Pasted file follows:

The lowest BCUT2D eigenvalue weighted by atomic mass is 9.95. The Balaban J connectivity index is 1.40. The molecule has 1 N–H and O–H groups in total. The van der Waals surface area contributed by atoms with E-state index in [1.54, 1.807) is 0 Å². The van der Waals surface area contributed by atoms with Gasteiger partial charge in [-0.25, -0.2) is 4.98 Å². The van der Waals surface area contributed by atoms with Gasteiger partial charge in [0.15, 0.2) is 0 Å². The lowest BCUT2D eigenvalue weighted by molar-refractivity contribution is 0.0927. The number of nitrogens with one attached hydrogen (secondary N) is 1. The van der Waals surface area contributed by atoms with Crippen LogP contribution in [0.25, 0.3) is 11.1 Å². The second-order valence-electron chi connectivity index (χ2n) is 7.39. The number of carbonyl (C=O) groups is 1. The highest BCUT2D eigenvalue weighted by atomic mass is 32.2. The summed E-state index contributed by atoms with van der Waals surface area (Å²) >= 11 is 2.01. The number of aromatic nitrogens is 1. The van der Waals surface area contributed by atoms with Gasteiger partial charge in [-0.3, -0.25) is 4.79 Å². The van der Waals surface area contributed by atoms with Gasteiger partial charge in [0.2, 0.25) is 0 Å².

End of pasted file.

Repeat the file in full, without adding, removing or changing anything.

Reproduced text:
The lowest BCUT2D eigenvalue weighted by atomic mass is 9.95. The Balaban J connectivity index is 1.40. The molecule has 1 N–H and O–H groups in total. The van der Waals surface area contributed by atoms with E-state index in [1.54, 1.807) is 0 Å². The van der Waals surface area contributed by atoms with Gasteiger partial charge in [-0.25, -0.2) is 4.98 Å². The van der Waals surface area contributed by atoms with Gasteiger partial charge in [0.15, 0.2) is 0 Å². The lowest BCUT2D eigenvalue weighted by molar-refractivity contribution is 0.0927. The number of nitrogens with one attached hydrogen (secondary N) is 1. The van der Waals surface area contributed by atoms with Crippen LogP contribution in [0.25, 0.3) is 11.1 Å². The second-order valence-electron chi connectivity index (χ2n) is 7.39. The number of carbonyl (C=O) groups is 1. The highest BCUT2D eigenvalue weighted by atomic mass is 32.2. The summed E-state index contributed by atoms with van der Waals surface area (Å²) >= 11 is 2.01. The number of aromatic nitrogens is 1. The van der Waals surface area contributed by atoms with Gasteiger partial charge in [-0.3, -0.25) is 4.79 Å². The van der Waals surface area contributed by atoms with Gasteiger partial charge in [0.2, 0.25) is 0 Å².